Yes, this is important to me
Your plan today is your family tomorrow
Create a plan that’s unquestionably clear, and leave an inheritance of peace. Because your legacy isn’t your estate, it’s your children.
“Ta said the loan he gave you for your home was a draw against your inheritance”
“They want us to split the house between the six of us, does that mean we evict Bracha, or have her borrow to buy the rest of us out?”
“Does this mean I have to keep Yehuda in the business? He’s not really doing a good job running it”
“Halachically Moshe should get double, does that mean we’re doing wrong if we take our share as per the will?”
“Dovid wants to sell but the others say they’ll step up and help out if he stays on. I don’t know. I wish Dad would have told us what he thought we should do”
“I don’t understand. Chaim runs the business, and he says profits are less than they used to be — but 15% is a big cut. Is he skimming it?”
When the conversation doesn’t happen before, it happens after
At that point, you're not there to help them get it right.
Have that honest discussion
about your plan
Own your responsibility, and help your children carry out your wishes
Feasible to fulfill your wishes
Spares your children from a daunting challenge — of forgoing what’s halachically theirs (or not)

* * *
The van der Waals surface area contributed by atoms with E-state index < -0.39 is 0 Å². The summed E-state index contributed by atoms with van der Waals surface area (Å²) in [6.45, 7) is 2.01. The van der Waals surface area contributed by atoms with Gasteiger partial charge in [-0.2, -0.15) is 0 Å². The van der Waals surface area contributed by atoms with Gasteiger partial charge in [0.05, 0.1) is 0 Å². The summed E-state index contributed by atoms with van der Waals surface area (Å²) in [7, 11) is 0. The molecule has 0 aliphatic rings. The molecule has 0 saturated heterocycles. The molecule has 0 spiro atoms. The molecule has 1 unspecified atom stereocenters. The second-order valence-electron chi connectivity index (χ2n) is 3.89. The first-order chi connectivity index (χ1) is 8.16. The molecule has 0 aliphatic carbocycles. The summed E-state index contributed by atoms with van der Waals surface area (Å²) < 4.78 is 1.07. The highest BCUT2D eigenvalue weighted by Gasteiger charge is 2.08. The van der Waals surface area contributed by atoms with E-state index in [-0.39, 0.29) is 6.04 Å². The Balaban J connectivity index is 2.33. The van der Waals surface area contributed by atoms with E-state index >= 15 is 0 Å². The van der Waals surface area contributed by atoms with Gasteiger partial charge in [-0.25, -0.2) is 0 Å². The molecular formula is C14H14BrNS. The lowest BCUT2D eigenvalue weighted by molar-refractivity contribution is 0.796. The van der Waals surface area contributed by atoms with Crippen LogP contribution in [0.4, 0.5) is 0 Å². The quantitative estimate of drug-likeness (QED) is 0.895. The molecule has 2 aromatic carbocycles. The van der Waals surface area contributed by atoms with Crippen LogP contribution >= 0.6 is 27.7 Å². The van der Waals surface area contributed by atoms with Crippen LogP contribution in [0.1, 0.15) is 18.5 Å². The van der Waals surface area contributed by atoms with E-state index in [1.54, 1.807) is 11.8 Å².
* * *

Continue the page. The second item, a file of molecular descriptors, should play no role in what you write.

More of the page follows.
Even if they don’t agree, they know it was your intention
Makes your children’s lives simpler, and avoids extra legal fees
It’s futile to dispute it
Nobody has reason to suspect someone else’s will snuck into your own
“Later,” you tell yourself. “I’ll do it later.”
Once you reach 60, later is now.
Mature enough to thoroughly understand your children and arrange accordingly.
Young enough so nobody questions your decisions.
Take the first step to a clear plan — and get the information you need to draw it up right.
What to consider
The most important plan you’ll ever create is often the one you least know how to plan. Here’s what to think about before you start:
For straightforward estates
You own a house, have some savings, and would like to split things fairly among your children
For complex estates
You own a business, have a diverse range of assets, and might need to designate who will take care of it if you can’t anymore
You want to act responsibly, and do right by your children.
Give them the gift of a thoughtful and thought-out will, that makes it easy for them to do what you wanted, and shows you cared. Even if you’re not there to say it.